When your child flashes you a big, toothy grin, you know they are truly happy. But a smile tells you more than that. Having a healthy mouth is an important part of overall health.
Sometimes, when your child has a disability or special health-care needs, taking care of their teeth is tricky. Certain diseases or medications make it harder to keep your child’s teeth healthy. Brushing takes a lot of skills: being okay with the sensation, motor skills, and just a willingness to do it. Your child might not have all of those skills. They might have muscle spasms or become aggressive at the sight of the toothbrush. For some parents, brushing their child’s teeth is a contact sport, and some children might need to go under anesthesia to get their teeth cleaned.
These are very real challenges. But having decayed teeth or gum disease can cause severe pain, affect other areas of health, and even be life-threatening.
On this page, we have tips to help you boost your child’s oral health. We have another page that talks about dental care too.
Why Oral Health Is Important
A toothache is known to be one of the worst forms of pain. It’s very intense and may be hard to manage or get rid of. If your child has a toothache and has to have teeth removed because of it, they can have a harder time eating, sleeping, talking, or even using their face to show feelings. This can affect their whole life: physical health, emotional health, and even the way other people treat them.
Your child’s mouth can also protect them from some of the bacteria, viruses, or toxins that come from eating, drinking, and breathing. When your child’s gums and teeth are healthy, your child has a lower risk of getting sick.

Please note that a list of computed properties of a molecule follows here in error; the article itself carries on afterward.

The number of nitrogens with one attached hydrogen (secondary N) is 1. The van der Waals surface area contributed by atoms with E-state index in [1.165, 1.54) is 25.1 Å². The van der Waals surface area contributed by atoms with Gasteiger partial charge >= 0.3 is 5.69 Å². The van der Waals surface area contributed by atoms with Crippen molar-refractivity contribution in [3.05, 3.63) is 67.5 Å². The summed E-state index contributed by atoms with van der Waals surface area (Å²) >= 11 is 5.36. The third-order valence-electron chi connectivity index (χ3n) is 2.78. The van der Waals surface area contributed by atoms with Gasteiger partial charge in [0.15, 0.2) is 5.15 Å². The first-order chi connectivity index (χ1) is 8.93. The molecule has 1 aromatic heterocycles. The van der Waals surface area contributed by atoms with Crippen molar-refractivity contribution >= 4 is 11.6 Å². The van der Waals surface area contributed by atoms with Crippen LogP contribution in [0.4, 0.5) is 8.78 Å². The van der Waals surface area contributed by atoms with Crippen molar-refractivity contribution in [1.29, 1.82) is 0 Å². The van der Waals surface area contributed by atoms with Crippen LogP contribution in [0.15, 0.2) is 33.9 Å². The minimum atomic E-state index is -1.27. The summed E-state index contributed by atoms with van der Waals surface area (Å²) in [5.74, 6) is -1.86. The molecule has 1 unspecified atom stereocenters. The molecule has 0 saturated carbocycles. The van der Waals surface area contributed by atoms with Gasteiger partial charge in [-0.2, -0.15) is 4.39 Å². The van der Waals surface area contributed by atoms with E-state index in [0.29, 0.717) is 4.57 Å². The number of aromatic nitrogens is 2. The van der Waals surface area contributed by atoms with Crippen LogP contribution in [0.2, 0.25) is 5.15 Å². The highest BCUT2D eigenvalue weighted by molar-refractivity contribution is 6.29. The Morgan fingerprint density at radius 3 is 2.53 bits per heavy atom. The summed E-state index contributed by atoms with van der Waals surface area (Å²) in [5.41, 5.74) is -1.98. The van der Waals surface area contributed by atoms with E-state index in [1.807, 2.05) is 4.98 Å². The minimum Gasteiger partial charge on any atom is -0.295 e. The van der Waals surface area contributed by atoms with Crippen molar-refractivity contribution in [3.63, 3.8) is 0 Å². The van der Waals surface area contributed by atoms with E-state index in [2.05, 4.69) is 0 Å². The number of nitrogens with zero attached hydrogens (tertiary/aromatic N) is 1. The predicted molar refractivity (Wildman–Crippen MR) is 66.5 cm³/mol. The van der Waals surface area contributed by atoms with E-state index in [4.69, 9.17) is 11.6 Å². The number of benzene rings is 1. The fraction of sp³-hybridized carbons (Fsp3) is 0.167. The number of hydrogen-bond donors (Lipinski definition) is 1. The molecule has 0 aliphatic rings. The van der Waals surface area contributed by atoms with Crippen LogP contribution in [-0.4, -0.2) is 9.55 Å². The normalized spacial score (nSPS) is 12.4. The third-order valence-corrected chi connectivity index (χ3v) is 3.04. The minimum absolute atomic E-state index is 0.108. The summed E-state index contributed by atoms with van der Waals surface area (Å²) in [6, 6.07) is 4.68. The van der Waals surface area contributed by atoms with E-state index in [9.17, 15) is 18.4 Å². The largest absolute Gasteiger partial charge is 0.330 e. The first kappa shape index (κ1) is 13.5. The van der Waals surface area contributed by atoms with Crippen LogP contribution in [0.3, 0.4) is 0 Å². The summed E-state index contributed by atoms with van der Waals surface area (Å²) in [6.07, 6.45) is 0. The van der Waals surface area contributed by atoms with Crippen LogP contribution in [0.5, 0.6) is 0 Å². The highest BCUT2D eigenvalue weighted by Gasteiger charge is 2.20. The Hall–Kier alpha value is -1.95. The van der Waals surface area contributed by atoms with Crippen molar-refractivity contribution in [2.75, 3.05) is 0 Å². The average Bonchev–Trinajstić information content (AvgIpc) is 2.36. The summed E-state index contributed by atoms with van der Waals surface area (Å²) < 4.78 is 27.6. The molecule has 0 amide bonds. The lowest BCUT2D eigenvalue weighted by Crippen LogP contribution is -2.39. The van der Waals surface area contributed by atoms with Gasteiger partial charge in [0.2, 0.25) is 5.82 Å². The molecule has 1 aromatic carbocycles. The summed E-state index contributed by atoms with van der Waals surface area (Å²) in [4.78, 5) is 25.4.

Good oral health is about much more than just a pretty smile; it’s about your child’s overall health.
Dealing With Oral Defensiveness
Some children just can’t allow anything inside their mouths. This is called oral defensiveness. While it might seem like something they’re doing on purpose, it’s not. It’s a very serious problem, usually caused when a child has trouble with sensory integration (meaning the way the brain gets and understands messages from your child’s senses). Eating through a feeding tube might also spark oral defensiveness.
For these children, eating and brushing teeth can seem very painful. They cannot bear the taste of toothpaste or the feeling of a toothbrush. They might feel like they need to protect themselves. Some children who are orally defensive even have trouble eating solid food.
If you have an orally defensive child, here are some suggestions:
- Try to avoid sticky or starchy foods like Cheetos, goldfish, or candy. These stick to your child’s teeth longer and cause more decay.
- Give your child water to drink at the end of every meal. This washes some of the food and bacteria off their teeth.
- Talk to an occupational or speech therapist who understands oral defensiveness. They might be able to help your child overcome it. You can find some tips in this article on oral defensiveness and sensory processing disorder.